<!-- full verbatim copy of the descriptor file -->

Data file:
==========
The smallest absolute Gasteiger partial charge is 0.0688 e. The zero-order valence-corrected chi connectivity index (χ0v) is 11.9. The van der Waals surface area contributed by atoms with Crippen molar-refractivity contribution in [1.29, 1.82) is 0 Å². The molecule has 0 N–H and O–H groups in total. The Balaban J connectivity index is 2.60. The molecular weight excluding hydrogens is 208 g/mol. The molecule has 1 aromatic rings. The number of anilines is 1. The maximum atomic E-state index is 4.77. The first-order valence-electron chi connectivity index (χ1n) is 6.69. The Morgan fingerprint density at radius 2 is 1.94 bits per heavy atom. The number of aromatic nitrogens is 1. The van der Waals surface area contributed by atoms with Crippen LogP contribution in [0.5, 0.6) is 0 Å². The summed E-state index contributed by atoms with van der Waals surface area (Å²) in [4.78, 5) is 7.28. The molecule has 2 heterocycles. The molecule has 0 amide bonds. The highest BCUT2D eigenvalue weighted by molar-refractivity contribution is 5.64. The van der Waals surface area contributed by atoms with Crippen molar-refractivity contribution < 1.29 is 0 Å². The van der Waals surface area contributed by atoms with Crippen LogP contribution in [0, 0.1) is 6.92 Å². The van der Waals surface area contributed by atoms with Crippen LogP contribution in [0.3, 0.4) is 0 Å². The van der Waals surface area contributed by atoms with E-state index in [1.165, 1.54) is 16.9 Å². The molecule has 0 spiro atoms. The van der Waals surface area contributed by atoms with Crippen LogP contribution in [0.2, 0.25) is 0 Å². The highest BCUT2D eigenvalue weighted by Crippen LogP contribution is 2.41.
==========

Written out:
The smallest absolute Gasteiger partial charge is 0.0688 e. The zero-order valence-corrected chi connectivity index (χ0v) is 11.9. The van der Waals surface area contributed by atoms with Crippen molar-refractivity contribution in [1.29, 1.82) is 0 Å². The molecule has 0 N–H and O–H groups in total. The Balaban J connectivity index is 2.60. The molecular weight excluding hydrogens is 208 g/mol. The molecule has 1 aromatic rings. The number of anilines is 1. The maximum atomic E-state index is 4.77. The first-order valence-electron chi connectivity index (χ1n) is 6.69. The Morgan fingerprint density at radius 2 is 1.94 bits per heavy atom. The number of aromatic nitrogens is 1. The van der Waals surface area contributed by atoms with Crippen LogP contribution in [0.5, 0.6) is 0 Å². The summed E-state index contributed by atoms with van der Waals surface area (Å²) in [4.78, 5) is 7.28. The molecule has 2 heterocycles. The molecule has 0 amide bonds. The highest BCUT2D eigenvalue weighted by molar-refractivity contribution is 5.64. The van der Waals surface area contributed by atoms with Crippen molar-refractivity contribution < 1.29 is 0 Å². The van der Waals surface area contributed by atoms with Crippen LogP contribution in [0, 0.1) is 6.92 Å². The van der Waals surface area contributed by atoms with Crippen LogP contribution in [0.3, 0.4) is 0 Å². The van der Waals surface area contributed by atoms with E-state index in [1.165, 1.54) is 16.9 Å². The molecule has 0 spiro atoms. The van der Waals surface area contributed by atoms with Crippen LogP contribution in [0.2, 0.25) is 0 Å². The highest BCUT2D eigenvalue weighted by Crippen LogP contribution is 2.41.